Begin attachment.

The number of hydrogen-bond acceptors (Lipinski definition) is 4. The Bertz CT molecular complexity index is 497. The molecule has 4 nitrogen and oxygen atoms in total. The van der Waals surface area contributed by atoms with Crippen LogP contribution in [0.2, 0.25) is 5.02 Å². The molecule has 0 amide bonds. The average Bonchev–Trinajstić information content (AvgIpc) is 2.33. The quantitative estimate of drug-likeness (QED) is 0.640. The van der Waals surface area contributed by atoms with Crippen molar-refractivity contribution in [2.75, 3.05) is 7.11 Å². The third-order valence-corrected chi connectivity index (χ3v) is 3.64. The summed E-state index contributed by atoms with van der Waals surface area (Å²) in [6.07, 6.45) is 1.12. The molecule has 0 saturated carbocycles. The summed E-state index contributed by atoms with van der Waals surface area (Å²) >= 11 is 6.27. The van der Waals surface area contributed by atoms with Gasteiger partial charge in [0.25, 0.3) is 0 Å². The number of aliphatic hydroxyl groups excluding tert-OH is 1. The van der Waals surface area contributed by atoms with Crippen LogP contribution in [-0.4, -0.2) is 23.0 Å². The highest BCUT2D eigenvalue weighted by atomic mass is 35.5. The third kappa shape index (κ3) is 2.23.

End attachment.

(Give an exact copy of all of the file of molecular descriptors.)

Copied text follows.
The number of hydrogen-bond acceptors (Lipinski definition) is 4. The Bertz CT molecular complexity index is 497. The molecule has 4 nitrogen and oxygen atoms in total. The van der Waals surface area contributed by atoms with Crippen LogP contribution in [0.2, 0.25) is 5.02 Å². The molecule has 0 amide bonds. The average Bonchev–Trinajstić information content (AvgIpc) is 2.33. The quantitative estimate of drug-likeness (QED) is 0.640. The van der Waals surface area contributed by atoms with Crippen molar-refractivity contribution in [2.75, 3.05) is 7.11 Å². The third-order valence-corrected chi connectivity index (χ3v) is 3.64. The summed E-state index contributed by atoms with van der Waals surface area (Å²) in [6.07, 6.45) is 1.12. The molecule has 0 saturated carbocycles. The summed E-state index contributed by atoms with van der Waals surface area (Å²) >= 11 is 6.27. The van der Waals surface area contributed by atoms with Gasteiger partial charge in [0.25, 0.3) is 0 Å². The number of aliphatic hydroxyl groups excluding tert-OH is 1. The van der Waals surface area contributed by atoms with Crippen LogP contribution in [-0.4, -0.2) is 23.0 Å². The highest BCUT2D eigenvalue weighted by atomic mass is 35.5. The third kappa shape index (κ3) is 2.23.